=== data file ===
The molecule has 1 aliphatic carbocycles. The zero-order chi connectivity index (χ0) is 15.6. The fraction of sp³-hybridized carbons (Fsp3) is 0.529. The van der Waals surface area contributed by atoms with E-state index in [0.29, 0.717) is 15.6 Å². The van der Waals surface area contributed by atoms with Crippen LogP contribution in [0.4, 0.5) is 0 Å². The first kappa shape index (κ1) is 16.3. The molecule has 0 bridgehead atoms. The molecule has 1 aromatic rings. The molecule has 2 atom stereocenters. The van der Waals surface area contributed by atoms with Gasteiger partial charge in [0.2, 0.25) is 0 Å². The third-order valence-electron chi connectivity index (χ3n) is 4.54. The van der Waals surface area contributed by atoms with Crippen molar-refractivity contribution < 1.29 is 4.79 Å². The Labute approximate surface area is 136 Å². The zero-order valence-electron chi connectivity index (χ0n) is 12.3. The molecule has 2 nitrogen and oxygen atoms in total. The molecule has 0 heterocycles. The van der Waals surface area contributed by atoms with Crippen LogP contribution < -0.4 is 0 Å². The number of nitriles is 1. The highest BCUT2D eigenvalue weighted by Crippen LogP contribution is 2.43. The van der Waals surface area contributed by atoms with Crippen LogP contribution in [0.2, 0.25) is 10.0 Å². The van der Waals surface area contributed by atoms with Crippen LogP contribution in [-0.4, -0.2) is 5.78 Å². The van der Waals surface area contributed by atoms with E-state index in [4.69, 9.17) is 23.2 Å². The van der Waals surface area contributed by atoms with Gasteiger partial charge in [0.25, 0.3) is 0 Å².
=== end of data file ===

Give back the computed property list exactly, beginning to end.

The molecule has 1 aliphatic carbocycles. The zero-order chi connectivity index (χ0) is 15.6. The fraction of sp³-hybridized carbons (Fsp3) is 0.529. The van der Waals surface area contributed by atoms with E-state index in [0.29, 0.717) is 15.6 Å². The van der Waals surface area contributed by atoms with Crippen LogP contribution in [0.4, 0.5) is 0 Å². The first kappa shape index (κ1) is 16.3. The molecule has 0 bridgehead atoms. The molecule has 1 aromatic rings. The molecule has 2 atom stereocenters. The van der Waals surface area contributed by atoms with Gasteiger partial charge in [0.2, 0.25) is 0 Å². The third-order valence-electron chi connectivity index (χ3n) is 4.54. The van der Waals surface area contributed by atoms with Crippen molar-refractivity contribution < 1.29 is 4.79 Å². The Labute approximate surface area is 136 Å². The zero-order valence-electron chi connectivity index (χ0n) is 12.3. The molecule has 2 nitrogen and oxygen atoms in total. The molecule has 0 heterocycles. The van der Waals surface area contributed by atoms with Crippen LogP contribution < -0.4 is 0 Å². The number of nitriles is 1. The highest BCUT2D eigenvalue weighted by Crippen LogP contribution is 2.43. The van der Waals surface area contributed by atoms with Crippen LogP contribution in [0.2, 0.25) is 10.0 Å². The van der Waals surface area contributed by atoms with Crippen LogP contribution in [-0.4, -0.2) is 5.78 Å². The van der Waals surface area contributed by atoms with E-state index in [4.69, 9.17) is 23.2 Å². The van der Waals surface area contributed by atoms with Gasteiger partial charge in [0.25, 0.3) is 0 Å².